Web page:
Cutty Sark

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One of the most famous sailing ships ever built, Cutty Sark was one of the last clippers specifically built for the China tea trade between the 1840s and 1870s.

  Cutty Sark

The Cutty Sark was commissioned by Captain John Willis, London England.

Her hull was of composite construction using an iron frame with teak planking.

John Willis's demands for only the best and most expensive building materials resulted in bankruptcy of the original builders, 'Scott, Linton & Co.' of Dumbarton Scotland, before the ship was even finished.

Once finished and into commission she never beat her rival, the clipper Thermopylae, on the passage home from China, partially through some tough luck. A greater threat to her viability came with the appearance of steamships which put the Cutty Sark and other clippers out of the tea trade altogether since they simply couldn't compete.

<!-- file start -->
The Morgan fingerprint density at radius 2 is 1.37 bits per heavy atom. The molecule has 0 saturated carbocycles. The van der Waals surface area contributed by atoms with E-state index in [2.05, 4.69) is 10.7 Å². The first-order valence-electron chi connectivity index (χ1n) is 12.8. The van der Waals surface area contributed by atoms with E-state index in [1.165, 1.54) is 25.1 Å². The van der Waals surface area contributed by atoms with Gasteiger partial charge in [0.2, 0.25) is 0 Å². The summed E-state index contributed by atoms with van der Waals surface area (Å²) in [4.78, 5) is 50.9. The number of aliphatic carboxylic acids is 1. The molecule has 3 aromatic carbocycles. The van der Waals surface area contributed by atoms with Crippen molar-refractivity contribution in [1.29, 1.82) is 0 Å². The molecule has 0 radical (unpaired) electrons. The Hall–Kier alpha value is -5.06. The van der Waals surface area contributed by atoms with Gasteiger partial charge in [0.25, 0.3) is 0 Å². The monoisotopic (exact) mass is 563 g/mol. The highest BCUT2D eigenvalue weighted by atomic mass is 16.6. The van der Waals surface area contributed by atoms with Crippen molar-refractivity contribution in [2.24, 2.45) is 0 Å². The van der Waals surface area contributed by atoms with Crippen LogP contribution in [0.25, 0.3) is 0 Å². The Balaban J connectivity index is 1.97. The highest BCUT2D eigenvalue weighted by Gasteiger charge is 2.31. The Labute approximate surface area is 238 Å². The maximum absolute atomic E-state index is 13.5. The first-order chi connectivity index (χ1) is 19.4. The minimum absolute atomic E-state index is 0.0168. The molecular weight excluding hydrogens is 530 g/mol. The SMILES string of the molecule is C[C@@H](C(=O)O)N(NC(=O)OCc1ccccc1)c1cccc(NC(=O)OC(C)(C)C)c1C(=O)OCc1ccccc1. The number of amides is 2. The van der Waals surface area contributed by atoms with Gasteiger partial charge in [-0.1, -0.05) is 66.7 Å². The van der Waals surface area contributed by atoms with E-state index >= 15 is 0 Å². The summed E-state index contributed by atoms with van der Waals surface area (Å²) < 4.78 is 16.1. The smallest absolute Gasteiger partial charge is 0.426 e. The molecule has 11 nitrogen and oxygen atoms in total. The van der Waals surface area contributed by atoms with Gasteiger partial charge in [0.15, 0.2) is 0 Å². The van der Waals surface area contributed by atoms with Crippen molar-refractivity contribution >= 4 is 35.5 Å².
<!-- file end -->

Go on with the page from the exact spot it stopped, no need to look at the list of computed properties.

After a short stint at hauling coal, jute, hemp and anything else she could carry, she ended up in the wool trade between Sidney, Australia and England. She was sold to a Portuguese trader, J. A. Ferreira in 1895 and took on the name Ferreira. She was brought back to England in 1922 by Captain Wilfred Dowman to be restored and is currently on display as a museum ship at Greenwich.


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